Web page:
Period Syncing Is Not Actually a Thing, According to New Study

Girls hanging out on a picnic blanket.
It turns out period syncing is an urban myth. (Image: twenty20)

Do you believe that periods are contagious? That must be the reason why you and your bestie always seem to get your period around the same time, right? Not so fast.

According to a new study, women’s menstrual cycles don’t actually sync up. The study found that the opposite is true: Women’s cycles are more likely to diverge than come together over time.

Conducted by the University of Oxford and the period-tracking and fertility app Clue, the study looked at data from 360 pairs of women who lived together. The researchers looked at a minimum of three consecutive cycles for each pair.

The data scientists found that 76 percent of the pairs had a greater difference in menstruation start dates at the end of the study than at the beginning. Only 79 of the 360 pairs had a smaller gap between the start dates of their periods when the study ended. The researchers also noticed that living together did not increase the likelihood of period syncing. Sorry, roomies!

“As disappointing as it may be, it seems that there is now overwhelming evidence to suggest that menstrual synchrony in humans is no more than a methodological artifact from one study that has since turned into an urban myth,” said Dr. Alexandra Alvergne of the University of Oxford.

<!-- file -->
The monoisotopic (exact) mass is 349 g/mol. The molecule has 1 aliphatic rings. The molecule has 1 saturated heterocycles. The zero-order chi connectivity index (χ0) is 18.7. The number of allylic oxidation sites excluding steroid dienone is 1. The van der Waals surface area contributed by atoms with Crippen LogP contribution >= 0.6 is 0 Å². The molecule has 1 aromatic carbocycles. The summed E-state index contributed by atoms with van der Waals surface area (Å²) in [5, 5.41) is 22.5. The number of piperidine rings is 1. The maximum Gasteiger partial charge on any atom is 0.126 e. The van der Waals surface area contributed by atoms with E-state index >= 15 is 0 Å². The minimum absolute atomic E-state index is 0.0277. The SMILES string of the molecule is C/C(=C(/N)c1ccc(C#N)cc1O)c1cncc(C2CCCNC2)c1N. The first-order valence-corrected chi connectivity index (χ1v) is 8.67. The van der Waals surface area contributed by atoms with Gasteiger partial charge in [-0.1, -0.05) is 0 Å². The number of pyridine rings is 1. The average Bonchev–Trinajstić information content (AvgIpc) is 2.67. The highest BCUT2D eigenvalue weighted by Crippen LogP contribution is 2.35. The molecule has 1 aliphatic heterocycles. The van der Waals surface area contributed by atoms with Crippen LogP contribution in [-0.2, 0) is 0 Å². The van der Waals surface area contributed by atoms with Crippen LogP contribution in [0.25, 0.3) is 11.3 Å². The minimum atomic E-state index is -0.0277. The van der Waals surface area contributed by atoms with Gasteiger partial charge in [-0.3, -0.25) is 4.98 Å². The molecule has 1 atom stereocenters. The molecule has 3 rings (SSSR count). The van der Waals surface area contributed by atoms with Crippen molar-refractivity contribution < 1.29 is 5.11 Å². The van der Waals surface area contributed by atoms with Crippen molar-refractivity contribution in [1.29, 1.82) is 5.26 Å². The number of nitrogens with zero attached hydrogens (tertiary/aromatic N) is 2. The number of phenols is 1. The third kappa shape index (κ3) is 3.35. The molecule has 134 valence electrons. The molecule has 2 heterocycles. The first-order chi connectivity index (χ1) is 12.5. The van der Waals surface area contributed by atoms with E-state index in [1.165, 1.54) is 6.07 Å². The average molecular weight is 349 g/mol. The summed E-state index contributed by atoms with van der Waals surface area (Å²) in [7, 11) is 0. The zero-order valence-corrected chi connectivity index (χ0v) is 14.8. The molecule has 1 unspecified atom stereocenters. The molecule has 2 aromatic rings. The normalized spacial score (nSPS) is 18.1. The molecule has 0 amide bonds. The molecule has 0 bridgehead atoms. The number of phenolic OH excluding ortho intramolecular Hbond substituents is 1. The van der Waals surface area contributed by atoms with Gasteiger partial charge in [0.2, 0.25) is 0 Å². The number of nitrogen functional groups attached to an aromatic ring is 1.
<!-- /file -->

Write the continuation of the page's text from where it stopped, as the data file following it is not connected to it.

You can’t blame anyone for believing in the myth of period syncing: There have been more than a few studies claiming it exists. Alvergne notes that the first period-syncing study was published all the way back in 1971. It introduced the theory of the “alpha uterus,” which was thought to be a “uterus with a strong hormonal pull that influences the cycles around it to ovulate and menstruate in unison,” according to Alvergne.

She explains that other bogus theories attribute syncing to “socially mediated synchrony,” which proposed that women get their periods at the same time so that they’re sexually receptive at the same time. Theorists thought that if women were sexually receptive at the same time, this would minimize the risk that a female would get sexually monopolized by a single male. Apparently, this theory has been proven patently false.

If you were a firm believer in the period-syncing myth, don’t feel too bad — you’re hardly alone.

But now that it has been debunked, are we still convinced that girlfriends are deeply in sync with each other’s thoughts and emotions? Of course we are. That’s just common knowledge.

What Do YOU Think?

Do you find that you get your period around the same time as your friends or roomies? Do you think more funding should go toward research on menstruation and ovulatory health?

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